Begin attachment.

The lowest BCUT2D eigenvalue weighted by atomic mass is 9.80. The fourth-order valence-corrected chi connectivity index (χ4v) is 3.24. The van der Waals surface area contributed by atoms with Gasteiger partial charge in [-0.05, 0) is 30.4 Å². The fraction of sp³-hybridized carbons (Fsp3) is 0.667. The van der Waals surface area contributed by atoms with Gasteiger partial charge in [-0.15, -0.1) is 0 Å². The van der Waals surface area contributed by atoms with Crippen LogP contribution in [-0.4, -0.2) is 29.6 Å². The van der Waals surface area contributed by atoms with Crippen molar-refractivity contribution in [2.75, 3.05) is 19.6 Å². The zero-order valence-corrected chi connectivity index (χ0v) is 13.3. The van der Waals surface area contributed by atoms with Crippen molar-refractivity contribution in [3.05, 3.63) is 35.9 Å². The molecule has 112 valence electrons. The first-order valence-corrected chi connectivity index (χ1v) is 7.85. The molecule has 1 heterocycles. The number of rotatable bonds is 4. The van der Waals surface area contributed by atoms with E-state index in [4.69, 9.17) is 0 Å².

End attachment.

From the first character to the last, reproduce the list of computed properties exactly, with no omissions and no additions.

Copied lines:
The lowest BCUT2D eigenvalue weighted by atomic mass is 9.80. The fourth-order valence-corrected chi connectivity index (χ4v) is 3.24. The van der Waals surface area contributed by atoms with Gasteiger partial charge in [-0.05, 0) is 30.4 Å². The fraction of sp³-hybridized carbons (Fsp3) is 0.667. The van der Waals surface area contributed by atoms with Gasteiger partial charge in [-0.15, -0.1) is 0 Å². The van der Waals surface area contributed by atoms with Crippen LogP contribution in [-0.4, -0.2) is 29.6 Å². The van der Waals surface area contributed by atoms with Crippen molar-refractivity contribution in [2.75, 3.05) is 19.6 Å². The zero-order valence-corrected chi connectivity index (χ0v) is 13.3. The van der Waals surface area contributed by atoms with Crippen molar-refractivity contribution in [3.05, 3.63) is 35.9 Å². The molecule has 112 valence electrons. The first-order valence-corrected chi connectivity index (χ1v) is 7.85. The molecule has 1 heterocycles. The number of rotatable bonds is 4. The van der Waals surface area contributed by atoms with E-state index in [4.69, 9.17) is 0 Å².